Recognising the poor state of IT among healthcare non-government organisations (NGOs), Lien Foundation, an NGO that specialises in
philanthropy, kickstarted an initiative to implement an enterprise
resource planning (ERP) system across 11 such agencies.
While IT remains virtually non-existent in these organisations, Lien
Foundation also knew of the prevalent attitude of resisting changes
brought by technology. Besides installing a comprehensive application,
the project team knew it had to engage and win over the hearts and
minds of people from the NGOs that include more than 750 doctors and
nurses and over 1,000 non-clinical staff.
It then embarked on an extensive change management programme to ensure
buy-in and support from personnel of all levels, from board member to
the nurse in the clinic. The success of this initiative convinced MIS
Asia's panel of expert judges to bestow upon the Singapore-based Lien Foundation an IT
Excellence Award for Best Change Management last year.
Poor state of IT
NGOs in the healthcare sector generally have fragmented IT structures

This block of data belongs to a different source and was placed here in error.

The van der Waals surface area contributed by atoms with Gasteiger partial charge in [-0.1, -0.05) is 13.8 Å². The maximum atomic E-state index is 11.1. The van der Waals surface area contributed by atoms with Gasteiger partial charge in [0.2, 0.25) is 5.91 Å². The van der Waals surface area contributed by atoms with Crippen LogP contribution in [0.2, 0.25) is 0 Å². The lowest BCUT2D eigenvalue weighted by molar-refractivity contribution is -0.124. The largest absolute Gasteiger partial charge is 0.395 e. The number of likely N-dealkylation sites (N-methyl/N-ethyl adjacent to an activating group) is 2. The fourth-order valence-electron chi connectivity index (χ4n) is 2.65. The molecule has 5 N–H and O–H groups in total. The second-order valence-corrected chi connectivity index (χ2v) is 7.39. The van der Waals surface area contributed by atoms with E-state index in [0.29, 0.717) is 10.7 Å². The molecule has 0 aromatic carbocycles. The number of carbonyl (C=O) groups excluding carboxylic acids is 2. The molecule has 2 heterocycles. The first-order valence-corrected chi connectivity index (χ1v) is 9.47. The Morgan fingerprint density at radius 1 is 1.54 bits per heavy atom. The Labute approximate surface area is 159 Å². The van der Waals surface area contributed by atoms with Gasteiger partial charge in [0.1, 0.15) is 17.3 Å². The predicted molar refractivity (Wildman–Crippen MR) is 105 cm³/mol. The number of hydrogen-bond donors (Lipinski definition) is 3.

and IT adoption is somewhat poor. Many organisations do not even have
These agencies tend to be wary and hence resistant to changes that
technology might bring. Many of them lack technologically savvy board
members to drive adoption of IT. Also, donors supporting the NGOs tend
to prefer having the bulk of their funds directed towards
beneficiaries, instead of investment in IT.
Donors and non-profits often fail to grasp the value of technology
that could help advance their cause, increase capacity and improve
services, says Lee Poh Wah, programme director, Lien Foundation.
Even those with existing IT systems and personnel in place sometimes
fare no better. "Most of the time what we see is the fragmented IT
infrastructure; 'islands' in a way not talking to one another, while
the doctors and nurses are all bogged down with paper-based processes,
requiring a heavy amount of manual data entry," says Lee.
There was little or almost no information sharing of patients'
healthcare records and history among the NGOs, he adds. Doctors have
to ask the same questions repeatedly of the same patient as he or she
visits the various NGOs.
These NGOs are often overlooked by the private and public sector as
the IT industry favours those with funds and commercially profitable
projects. Most policies and governmental efforts in IT are geared
towards the benefit of the masses, rather than NGOs with unique needs.
NGOs nowadays are operating in a tougher environment. The overall
image of NGOs in Singapore has taken a beating since the National
Kidney Foundation (NKF) fiasco. Malfeasance by the former NKF board